State-sponsored cyberattacks are now the preferred method of warfare

Cyber is now cheaper, faster and easier than traditional conflict.

cyber warfare war

If you ask around the industry, nearly every cybersecurity expert believes it’s only a matter of time before U.S. infrastructure is the target of a massive cyberattack. The energy sector has already seen major threats and the next dangerous attack won’t be far behind. Why? Put simply, cyber is the new battleground for cross-state conflict. There are a few reasons that this situation has evolved to this point: growing dependence on technology, growing challenges in protecting technology, and the attractiveness of cyber warfare. These issues have existed for years, but they’re independently hitting critical mass at the same time, converging into a “perfect storm” situation.

Our society’s technology dependency has created a high-value target

First and perhaps most importantly, the level of dependence on technology has grown dramatically in the last 10 to 15 years. Almost every part of our society—defense, finance, healthcare, education, government, critical infrastructure, etc.—is almost completely dependent on technology. This is the “plight” (note the explicit quotes) of technologically advanced nations. Some functions have become so technology-driven that there is no going back to non-technology-driven methods. Many of these systems also interact, meaning that a failure of one impacts a larger ecosystem of societal functions. We’ve become so dependent on technology that it’s now a bright, shiny target for those who would seek to do us harm.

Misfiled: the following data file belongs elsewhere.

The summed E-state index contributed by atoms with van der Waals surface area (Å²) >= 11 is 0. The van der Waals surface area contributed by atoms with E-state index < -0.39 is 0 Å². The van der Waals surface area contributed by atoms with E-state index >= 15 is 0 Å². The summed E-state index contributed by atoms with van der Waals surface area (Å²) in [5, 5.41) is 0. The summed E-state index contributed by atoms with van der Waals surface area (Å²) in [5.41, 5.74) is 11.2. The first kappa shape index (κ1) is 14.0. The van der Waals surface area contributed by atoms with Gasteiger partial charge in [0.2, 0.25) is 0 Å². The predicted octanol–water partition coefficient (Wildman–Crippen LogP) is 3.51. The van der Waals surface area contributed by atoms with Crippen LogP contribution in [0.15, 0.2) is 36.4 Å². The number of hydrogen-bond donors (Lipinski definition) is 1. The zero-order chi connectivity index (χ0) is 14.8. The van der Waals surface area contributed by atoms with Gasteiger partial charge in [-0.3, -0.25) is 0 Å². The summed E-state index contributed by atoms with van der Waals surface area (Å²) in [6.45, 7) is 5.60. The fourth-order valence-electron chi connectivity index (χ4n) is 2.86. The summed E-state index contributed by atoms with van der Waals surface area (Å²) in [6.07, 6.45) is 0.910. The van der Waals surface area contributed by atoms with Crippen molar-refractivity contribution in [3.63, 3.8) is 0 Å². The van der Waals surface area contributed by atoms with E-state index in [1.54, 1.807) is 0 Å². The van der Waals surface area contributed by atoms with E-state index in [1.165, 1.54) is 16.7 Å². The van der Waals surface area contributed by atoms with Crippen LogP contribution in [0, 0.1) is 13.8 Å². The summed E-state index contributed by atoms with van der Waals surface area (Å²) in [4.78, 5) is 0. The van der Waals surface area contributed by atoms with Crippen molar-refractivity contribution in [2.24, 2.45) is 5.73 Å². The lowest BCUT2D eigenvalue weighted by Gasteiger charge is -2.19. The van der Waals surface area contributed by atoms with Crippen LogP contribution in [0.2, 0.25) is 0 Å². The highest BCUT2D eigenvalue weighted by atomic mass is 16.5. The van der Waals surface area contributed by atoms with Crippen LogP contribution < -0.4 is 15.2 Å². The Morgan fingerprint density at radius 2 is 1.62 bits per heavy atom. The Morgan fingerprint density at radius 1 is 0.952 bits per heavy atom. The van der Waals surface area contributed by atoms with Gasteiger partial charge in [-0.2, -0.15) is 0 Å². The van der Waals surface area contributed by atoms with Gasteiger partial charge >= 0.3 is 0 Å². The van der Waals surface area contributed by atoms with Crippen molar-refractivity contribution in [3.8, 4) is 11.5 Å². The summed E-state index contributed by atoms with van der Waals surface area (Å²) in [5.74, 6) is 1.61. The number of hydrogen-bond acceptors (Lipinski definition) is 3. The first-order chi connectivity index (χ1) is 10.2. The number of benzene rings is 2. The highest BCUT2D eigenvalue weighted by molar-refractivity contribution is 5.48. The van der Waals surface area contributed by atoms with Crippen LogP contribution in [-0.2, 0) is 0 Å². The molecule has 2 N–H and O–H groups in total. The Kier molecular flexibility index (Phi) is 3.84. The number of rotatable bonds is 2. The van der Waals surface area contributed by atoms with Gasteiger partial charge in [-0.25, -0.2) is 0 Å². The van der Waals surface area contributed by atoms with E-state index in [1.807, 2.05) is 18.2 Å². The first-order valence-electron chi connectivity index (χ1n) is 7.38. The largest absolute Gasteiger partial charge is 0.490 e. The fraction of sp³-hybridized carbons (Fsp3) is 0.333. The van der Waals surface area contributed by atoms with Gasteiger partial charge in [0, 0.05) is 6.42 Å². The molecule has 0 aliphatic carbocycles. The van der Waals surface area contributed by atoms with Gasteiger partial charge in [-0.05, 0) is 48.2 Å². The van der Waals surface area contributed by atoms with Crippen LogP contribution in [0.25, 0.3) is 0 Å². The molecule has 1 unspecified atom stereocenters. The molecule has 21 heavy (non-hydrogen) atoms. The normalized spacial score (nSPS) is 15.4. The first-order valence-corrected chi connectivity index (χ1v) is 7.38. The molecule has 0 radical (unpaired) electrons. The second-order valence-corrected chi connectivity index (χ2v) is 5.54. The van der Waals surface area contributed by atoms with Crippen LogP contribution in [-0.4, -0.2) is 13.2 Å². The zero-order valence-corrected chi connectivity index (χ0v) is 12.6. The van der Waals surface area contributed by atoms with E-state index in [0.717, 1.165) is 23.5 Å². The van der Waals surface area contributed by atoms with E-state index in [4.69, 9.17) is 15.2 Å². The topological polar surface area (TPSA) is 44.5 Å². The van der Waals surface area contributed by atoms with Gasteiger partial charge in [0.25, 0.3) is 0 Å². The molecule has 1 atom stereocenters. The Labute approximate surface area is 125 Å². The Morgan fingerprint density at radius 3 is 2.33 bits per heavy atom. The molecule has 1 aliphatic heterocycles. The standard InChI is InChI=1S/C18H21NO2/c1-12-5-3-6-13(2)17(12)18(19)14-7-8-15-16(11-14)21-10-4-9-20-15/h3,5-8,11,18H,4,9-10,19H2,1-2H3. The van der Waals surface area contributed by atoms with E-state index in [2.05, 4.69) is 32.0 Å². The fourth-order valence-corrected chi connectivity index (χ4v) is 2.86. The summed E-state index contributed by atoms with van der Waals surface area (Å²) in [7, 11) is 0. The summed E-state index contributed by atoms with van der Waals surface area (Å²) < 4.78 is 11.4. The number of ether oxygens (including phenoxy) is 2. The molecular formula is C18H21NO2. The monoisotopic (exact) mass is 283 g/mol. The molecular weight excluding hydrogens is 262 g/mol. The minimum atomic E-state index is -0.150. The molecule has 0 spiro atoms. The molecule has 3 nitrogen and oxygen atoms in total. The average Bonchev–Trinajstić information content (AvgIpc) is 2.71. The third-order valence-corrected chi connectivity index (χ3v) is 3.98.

Our growing struggle to protect our technology makes it a progressively easier target

Secondly, it’s becoming increasingly difficult to protect the technology that we depend upon so heavily. As compared to 20, 10, or even five years ago, there is more technology in more places than ever—and it all needs to be protected. The technologies themselves are also more varied, meaning a broader set of security skills and operations are needed.

For example, 15 years ago there wasn’t the same level of mobile and cloud technology—these are net-new technologies with their own unique issues and protection requirements. IoT and wearables are right around the corner. And as we’ve reported on in the past, there is a frightening shortage of talent with developed cybersecurity skills and experience, and an even more frightening lack of education programs to develop the talent we need. To sum it up, there’s more technology of more varied types, and not nearly enough skilled talent to protect it all—which makes our technology dependence a weak spot.

Cyber warfare is now cheaper, faster and less gruesome than traditional warfare

The final point is that cyber warfare has become an attractive option for states or other entities attempting to inflict damage on an adversary. In the past ten years or so, the base of available cyber “weapons” (e.g. weaponized exploits) has grown to a critical mass, allowing sophisticated, coordinated attacks to be constructed and executed. A robust underground marketplace for these weaponized exploits—often zero-day—has evolved in recent years. This has created the digital analog to the arms race. Nations have also developed cyberwarfare capabilities within their militaries to a point where meaningfully impactful cyberwarfare can be executed.

Now that the “armies” and “weapons” have been amassed, full-scale cyber warfare is possible. When comparing the risks (political, economic, human risk, failure risks), costs (human, economic), speed, and scalability of traditional warfare to cyber warfare, the latter is an extremely attractive choice for those who might seek to do the U.S. harm.


Copyright © 2017 IDG Communications, Inc.

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